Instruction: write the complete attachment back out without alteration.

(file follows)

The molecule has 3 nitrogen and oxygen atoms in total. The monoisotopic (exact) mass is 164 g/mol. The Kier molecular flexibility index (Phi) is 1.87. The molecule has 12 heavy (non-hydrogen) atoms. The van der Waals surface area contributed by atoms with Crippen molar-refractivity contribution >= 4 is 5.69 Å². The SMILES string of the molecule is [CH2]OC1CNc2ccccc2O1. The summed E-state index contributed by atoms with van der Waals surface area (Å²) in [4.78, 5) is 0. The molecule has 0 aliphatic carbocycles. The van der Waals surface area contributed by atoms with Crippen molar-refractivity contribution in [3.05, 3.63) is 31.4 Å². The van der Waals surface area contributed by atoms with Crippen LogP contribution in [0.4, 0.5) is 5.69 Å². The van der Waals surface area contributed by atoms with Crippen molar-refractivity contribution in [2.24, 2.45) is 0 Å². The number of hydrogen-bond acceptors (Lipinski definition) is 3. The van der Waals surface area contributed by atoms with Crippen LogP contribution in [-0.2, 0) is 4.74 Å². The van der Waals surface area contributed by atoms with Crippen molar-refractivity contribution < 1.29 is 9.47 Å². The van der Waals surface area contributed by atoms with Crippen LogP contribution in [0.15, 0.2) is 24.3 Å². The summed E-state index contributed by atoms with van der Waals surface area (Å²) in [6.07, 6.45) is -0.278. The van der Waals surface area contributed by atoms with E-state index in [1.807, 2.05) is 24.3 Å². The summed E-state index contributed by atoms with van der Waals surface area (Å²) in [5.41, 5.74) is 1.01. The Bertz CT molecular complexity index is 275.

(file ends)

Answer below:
The molecule has 3 nitrogen and oxygen atoms in total. The monoisotopic (exact) mass is 164 g/mol. The Kier molecular flexibility index (Phi) is 1.87. The molecule has 12 heavy (non-hydrogen) atoms. The van der Waals surface area contributed by atoms with Crippen molar-refractivity contribution >= 4 is 5.69 Å². The SMILES string of the molecule is [CH2]OC1CNc2ccccc2O1. The summed E-state index contributed by atoms with van der Waals surface area (Å²) in [4.78, 5) is 0. The molecule has 0 aliphatic carbocycles. The van der Waals surface area contributed by atoms with Crippen molar-refractivity contribution in [3.05, 3.63) is 31.4 Å². The van der Waals surface area contributed by atoms with Crippen LogP contribution in [0.4, 0.5) is 5.69 Å². The van der Waals surface area contributed by atoms with Crippen molar-refractivity contribution in [2.24, 2.45) is 0 Å². The number of hydrogen-bond acceptors (Lipinski definition) is 3. The van der Waals surface area contributed by atoms with Crippen LogP contribution in [-0.2, 0) is 4.74 Å². The van der Waals surface area contributed by atoms with Crippen molar-refractivity contribution < 1.29 is 9.47 Å². The van der Waals surface area contributed by atoms with Crippen LogP contribution in [0.15, 0.2) is 24.3 Å². The summed E-state index contributed by atoms with van der Waals surface area (Å²) in [6.07, 6.45) is -0.278. The van der Waals surface area contributed by atoms with E-state index in [1.807, 2.05) is 24.3 Å². The summed E-state index contributed by atoms with van der Waals surface area (Å²) in [5.41, 5.74) is 1.01. The Bertz CT molecular complexity index is 275.